array(0) { } How To Line Dry Laundry Like A Champ–And Save Some $ In The Process
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How To Line Dry Laundry Like A Champ–And Save Some $ In The Process

As we begin to head into the warmer months of the year, my mind moves from the indoors to the outdoors.  No more so than when it comes to drying my clothing.  During the spring and summer, I begin taking my laundry outside and drying it on a clothesline.  Not only does this give my clothing a brighter, fresher smell, it also saves me a few dollars on my electric bill.  I see this as nothing less than a win-win situation.

If you live in an area that permits laundry lines, make sure to install your line in a sunny spot, that the birds do not perch above.  The reason for the birds…well, I think you can figure that one out yourself.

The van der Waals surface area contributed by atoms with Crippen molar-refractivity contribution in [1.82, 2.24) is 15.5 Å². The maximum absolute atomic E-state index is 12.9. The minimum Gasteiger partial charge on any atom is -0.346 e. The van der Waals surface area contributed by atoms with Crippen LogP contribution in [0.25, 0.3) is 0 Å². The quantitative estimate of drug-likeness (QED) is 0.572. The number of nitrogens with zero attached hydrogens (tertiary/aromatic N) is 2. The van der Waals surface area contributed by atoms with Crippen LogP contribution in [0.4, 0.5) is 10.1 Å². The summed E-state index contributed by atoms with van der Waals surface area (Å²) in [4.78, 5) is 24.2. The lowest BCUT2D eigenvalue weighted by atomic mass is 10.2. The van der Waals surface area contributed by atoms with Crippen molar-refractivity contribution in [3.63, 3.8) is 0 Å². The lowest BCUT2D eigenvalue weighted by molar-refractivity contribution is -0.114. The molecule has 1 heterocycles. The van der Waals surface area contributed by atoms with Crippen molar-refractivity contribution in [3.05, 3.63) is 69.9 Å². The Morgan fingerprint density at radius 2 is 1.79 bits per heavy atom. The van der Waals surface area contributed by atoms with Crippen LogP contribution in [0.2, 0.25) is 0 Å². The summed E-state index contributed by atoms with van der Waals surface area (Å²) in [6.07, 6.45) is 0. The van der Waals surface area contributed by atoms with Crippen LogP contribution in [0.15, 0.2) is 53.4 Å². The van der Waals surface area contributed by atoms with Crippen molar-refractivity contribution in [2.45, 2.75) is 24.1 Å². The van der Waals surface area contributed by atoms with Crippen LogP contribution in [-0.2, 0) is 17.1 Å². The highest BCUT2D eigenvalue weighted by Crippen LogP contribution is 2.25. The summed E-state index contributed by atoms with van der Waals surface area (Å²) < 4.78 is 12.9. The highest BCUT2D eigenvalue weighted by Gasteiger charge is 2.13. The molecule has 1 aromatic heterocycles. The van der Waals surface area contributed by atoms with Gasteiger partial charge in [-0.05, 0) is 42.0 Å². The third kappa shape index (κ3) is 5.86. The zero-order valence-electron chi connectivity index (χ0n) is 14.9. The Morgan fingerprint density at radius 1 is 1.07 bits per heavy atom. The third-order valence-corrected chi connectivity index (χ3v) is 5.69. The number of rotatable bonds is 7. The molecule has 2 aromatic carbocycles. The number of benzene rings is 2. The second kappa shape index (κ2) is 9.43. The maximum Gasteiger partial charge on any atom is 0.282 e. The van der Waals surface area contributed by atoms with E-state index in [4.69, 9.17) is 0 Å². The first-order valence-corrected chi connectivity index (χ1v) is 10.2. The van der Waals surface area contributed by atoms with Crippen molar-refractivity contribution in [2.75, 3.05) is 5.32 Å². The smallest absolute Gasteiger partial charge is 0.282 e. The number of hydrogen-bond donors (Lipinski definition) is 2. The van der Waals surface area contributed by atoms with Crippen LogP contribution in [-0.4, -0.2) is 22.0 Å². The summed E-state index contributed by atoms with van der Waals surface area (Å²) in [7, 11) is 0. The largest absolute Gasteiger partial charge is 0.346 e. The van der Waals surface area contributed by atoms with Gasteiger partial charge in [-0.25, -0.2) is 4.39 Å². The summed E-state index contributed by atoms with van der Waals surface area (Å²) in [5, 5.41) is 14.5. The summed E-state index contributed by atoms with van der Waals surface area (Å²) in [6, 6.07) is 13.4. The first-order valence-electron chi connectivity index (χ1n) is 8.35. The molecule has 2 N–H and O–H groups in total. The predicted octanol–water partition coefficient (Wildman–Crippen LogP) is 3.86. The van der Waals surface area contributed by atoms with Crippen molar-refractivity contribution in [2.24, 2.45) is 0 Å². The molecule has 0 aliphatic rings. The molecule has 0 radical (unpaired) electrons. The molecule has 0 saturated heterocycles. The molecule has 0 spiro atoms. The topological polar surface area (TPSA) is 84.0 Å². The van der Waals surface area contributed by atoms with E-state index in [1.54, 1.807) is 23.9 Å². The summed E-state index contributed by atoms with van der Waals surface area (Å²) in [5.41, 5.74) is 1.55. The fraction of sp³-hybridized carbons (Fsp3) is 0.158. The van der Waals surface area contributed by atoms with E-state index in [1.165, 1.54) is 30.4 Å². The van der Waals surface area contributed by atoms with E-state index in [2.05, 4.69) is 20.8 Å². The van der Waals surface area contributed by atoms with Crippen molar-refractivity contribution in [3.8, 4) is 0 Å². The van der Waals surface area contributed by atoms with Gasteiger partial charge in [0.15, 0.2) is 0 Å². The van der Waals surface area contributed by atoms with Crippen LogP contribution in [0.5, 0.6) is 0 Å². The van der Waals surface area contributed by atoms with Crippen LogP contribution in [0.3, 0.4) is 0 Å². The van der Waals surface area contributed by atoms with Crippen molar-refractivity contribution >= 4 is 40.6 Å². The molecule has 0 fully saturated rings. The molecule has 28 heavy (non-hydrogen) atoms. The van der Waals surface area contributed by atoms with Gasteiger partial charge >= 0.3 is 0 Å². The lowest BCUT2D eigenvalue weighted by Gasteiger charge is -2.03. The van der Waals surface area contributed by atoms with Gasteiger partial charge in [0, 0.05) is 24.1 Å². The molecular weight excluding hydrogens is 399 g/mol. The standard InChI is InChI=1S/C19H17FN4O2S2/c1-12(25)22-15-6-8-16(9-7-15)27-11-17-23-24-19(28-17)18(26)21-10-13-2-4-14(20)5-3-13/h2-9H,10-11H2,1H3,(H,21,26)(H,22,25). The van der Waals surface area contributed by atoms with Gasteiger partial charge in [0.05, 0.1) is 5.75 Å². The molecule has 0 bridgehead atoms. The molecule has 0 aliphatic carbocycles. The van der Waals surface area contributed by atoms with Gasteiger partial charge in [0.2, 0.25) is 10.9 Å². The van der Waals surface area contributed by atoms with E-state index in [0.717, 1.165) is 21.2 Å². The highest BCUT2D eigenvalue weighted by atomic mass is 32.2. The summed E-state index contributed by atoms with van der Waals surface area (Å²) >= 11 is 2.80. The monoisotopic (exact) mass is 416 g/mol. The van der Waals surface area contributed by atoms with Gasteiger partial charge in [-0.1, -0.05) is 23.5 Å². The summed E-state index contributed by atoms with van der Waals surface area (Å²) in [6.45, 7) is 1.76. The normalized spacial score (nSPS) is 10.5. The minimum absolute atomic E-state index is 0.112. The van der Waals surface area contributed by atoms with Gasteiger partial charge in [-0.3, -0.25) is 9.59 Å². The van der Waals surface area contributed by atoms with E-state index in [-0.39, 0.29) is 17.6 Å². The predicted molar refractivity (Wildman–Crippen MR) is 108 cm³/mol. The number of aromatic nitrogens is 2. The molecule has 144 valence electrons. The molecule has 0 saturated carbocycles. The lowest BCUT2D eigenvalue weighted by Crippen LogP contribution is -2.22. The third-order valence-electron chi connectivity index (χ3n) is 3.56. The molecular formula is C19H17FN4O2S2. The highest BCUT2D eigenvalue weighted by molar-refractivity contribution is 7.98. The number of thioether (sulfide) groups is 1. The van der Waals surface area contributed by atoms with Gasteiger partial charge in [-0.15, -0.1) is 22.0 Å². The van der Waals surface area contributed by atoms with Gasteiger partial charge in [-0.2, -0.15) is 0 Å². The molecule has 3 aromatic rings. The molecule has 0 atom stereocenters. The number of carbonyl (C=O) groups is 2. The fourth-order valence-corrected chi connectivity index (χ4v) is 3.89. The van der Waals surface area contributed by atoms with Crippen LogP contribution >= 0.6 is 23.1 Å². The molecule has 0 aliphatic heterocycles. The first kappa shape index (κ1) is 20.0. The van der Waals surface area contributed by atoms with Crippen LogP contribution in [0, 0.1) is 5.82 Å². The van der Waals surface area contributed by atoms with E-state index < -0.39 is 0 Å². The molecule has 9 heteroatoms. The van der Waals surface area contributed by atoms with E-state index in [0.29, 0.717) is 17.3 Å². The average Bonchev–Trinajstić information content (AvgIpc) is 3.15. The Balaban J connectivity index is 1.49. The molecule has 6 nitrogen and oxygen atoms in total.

Image: Penn State

Make sure the clothespins you use are very durable and open easily.  The most highly suggested type is that of the wooden ones—as they have a spring and are very reliable.  Next, before hanging your laundry onto the line, shake everything really well.  This goes a long way in helping to minimize and lessen any wrinkles.

Hanging your whites out on a laundry line will help to utilize the sun’s ability to powerfully bleach whites such as those oh so dingy looking sheets.  In the same fashion, to help minimize bleaching by the sun, turn those brighter or darker items inside out before hanging.  Another good tip is to hang shirts from the bottom, and pants from the waistband.  This is to afford the opportunity of the clothespin marks showing in a less conspicuous area.

Image: Video Blocks

Finally, some items that are not made for line drying are anything with down, such as jackets, comforters or even sleeping bags.  When hung to dry the down tends to settle into one large clump.  Sweaters are another item to avoid line drying, as they will better maintain their proper form and shape when laid flat to dry.